The middle school staff gathered and discussed ideas that they were looking to collaboratively explore with student achievement being the end result.  A few of the topics that the middle school staff are investigating this year include:

  • Exploring Google Classroom and how the collaborative features can improve student achievement
  • Research and implement mental health strategies that will have a positive impact on the adolescent learner
  • Investigate how interactive technology will impact student success
  • Investigate APPs that will help students overcome obstacles and become successful using technology
  • Explore the concept of Deliberate Optimism and how the middle school can implement strategies to improve the school culture
  • Research and implement best practices in cross-curricular instruction


Elementary Schools

 The elementary schools are excited to start the new year with various afterschool STEM programs. The following are descriptions of STEM clubs offered at the elementary schools. STEM CLUB 1-Lego WeDo 2.0  Grades 3-5: Lego bricks are naturally engaging to elementary students. Using the Lego WeDo 2.0 systems allows students the opportunity to learn science, technology, math, and engineering more effectively. This STEM class will provide students hands-on experiences involving Lego bricks that incorporate problem-solving, collaboration, and communication skills. We are looking forward to exploring lots of new areas within the STEM world!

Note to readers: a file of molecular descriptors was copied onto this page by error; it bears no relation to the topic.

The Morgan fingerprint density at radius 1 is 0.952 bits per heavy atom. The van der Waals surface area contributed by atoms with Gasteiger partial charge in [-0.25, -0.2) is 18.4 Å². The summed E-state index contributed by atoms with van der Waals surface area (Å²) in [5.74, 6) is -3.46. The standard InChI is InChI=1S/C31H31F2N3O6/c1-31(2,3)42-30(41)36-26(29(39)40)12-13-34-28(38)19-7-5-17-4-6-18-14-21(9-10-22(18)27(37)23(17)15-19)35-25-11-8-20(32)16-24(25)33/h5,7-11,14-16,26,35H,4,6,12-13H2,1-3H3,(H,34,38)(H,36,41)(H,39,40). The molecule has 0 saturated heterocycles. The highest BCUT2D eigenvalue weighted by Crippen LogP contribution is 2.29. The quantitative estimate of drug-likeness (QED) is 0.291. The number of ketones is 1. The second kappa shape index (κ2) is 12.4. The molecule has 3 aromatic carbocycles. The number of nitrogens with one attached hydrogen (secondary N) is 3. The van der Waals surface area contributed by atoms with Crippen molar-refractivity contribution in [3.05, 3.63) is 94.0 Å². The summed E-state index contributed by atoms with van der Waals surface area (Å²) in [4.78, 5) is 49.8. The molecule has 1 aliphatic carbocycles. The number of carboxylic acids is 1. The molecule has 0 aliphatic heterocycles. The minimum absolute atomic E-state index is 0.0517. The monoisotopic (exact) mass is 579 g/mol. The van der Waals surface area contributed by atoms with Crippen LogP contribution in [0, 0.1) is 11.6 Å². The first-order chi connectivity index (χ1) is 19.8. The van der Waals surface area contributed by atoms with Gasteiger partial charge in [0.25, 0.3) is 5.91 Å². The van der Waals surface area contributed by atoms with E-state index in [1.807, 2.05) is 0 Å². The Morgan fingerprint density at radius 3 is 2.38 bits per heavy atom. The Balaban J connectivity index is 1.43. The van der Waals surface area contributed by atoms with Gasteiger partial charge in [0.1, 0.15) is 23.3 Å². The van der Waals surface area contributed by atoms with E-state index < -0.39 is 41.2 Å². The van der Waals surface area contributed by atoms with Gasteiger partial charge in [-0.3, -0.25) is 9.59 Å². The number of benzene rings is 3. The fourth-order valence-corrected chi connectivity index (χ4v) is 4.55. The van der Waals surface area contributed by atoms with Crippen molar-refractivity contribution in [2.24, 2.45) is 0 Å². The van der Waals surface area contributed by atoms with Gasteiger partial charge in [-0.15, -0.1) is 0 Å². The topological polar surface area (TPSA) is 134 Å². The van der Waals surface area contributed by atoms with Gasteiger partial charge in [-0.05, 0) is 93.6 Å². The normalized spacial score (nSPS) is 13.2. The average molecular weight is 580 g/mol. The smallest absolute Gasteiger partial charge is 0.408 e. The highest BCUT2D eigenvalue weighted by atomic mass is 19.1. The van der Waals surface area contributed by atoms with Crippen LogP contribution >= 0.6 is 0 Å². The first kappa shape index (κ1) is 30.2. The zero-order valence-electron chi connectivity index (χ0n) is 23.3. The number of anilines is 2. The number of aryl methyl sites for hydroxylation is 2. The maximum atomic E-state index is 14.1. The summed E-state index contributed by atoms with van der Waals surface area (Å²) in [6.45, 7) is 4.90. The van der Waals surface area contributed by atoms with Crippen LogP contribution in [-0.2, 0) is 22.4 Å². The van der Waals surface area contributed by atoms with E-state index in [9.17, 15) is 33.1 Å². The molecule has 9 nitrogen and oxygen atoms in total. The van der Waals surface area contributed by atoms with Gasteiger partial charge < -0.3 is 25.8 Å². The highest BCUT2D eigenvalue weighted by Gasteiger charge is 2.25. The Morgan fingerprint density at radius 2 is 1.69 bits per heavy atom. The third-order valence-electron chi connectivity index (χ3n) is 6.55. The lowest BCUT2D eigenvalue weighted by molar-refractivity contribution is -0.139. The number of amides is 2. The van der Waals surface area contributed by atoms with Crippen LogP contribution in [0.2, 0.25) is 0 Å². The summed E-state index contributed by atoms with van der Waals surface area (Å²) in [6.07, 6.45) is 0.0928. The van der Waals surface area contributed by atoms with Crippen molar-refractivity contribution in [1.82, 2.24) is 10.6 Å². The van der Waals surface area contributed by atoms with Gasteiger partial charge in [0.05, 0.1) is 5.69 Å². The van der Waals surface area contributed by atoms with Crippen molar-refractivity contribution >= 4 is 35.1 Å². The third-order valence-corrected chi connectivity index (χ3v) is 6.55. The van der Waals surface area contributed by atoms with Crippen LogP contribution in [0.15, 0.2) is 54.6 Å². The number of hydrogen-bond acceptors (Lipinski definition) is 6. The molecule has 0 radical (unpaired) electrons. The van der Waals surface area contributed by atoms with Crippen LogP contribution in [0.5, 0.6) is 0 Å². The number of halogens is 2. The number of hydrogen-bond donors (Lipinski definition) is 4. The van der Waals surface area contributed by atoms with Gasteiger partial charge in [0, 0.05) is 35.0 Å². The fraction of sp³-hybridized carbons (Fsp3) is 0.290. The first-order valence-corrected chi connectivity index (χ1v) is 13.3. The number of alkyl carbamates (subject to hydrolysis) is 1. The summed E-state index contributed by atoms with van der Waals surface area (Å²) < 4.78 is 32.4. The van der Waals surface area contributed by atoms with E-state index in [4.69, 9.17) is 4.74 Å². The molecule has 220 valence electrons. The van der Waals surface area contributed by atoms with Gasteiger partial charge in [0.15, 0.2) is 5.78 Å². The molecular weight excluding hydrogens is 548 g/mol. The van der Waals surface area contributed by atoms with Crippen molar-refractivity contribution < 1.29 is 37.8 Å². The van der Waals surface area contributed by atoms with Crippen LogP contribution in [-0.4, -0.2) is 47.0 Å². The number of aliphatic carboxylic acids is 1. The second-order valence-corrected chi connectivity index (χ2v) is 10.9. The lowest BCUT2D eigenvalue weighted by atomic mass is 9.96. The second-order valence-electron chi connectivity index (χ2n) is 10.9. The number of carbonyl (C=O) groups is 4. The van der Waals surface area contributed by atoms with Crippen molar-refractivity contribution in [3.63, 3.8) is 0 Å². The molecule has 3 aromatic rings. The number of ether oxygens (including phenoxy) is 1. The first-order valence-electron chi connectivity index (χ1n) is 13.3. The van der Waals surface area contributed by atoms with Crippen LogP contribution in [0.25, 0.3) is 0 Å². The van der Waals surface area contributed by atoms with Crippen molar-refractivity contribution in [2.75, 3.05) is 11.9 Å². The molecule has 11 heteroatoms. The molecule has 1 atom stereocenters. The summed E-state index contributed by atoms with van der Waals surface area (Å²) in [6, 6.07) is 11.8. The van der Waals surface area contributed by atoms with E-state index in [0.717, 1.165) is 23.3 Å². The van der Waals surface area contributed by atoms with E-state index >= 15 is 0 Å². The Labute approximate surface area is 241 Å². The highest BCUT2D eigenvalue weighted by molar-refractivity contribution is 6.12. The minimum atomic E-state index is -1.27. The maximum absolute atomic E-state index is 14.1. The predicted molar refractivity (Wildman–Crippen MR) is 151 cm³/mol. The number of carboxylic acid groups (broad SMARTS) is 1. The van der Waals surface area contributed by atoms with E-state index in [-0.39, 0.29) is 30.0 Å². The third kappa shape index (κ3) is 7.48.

STEM 2-SPHERO ROBOT HYDRO-HYPOTHESIS  Grades 3-5: SPRK STEM challenges are fun, interactive activities that challenge students to use creativity and teamwork to move through simple steps of the design process in order to build Sphero-based creations. The Hydro-hypothesis challenge leverages Sphero’s ability to swim to test whether or not students can build a contraption to transport a load (pennies) across a small body of water. This activity would provide an excellent opportunity to discuss the concepts of buoyancy, density, surface area, and what types of materials float in water.  In addition, it challenges students to create and test their own inventions.

Robotics Club (Grades 1-3): This after school club is run by Robotech Inc., an organization that runs STEAM based clubs in our area. This club is open to 14 students and runs for 6 weeks. Each meeting is 90 minutes. The program consists of students working collaboratively to build LEGO models featuring working motors and sensors; pro-gram their models; and explore a series of cross-curricular, theme-based activities while developing their skills in science, technology, engineering, and mathematics as well as language, literacy, and social studies. Each session allows students to construct and program a new Lego machine growing in complexity each week. 3 additional sessions of this class will be held this year.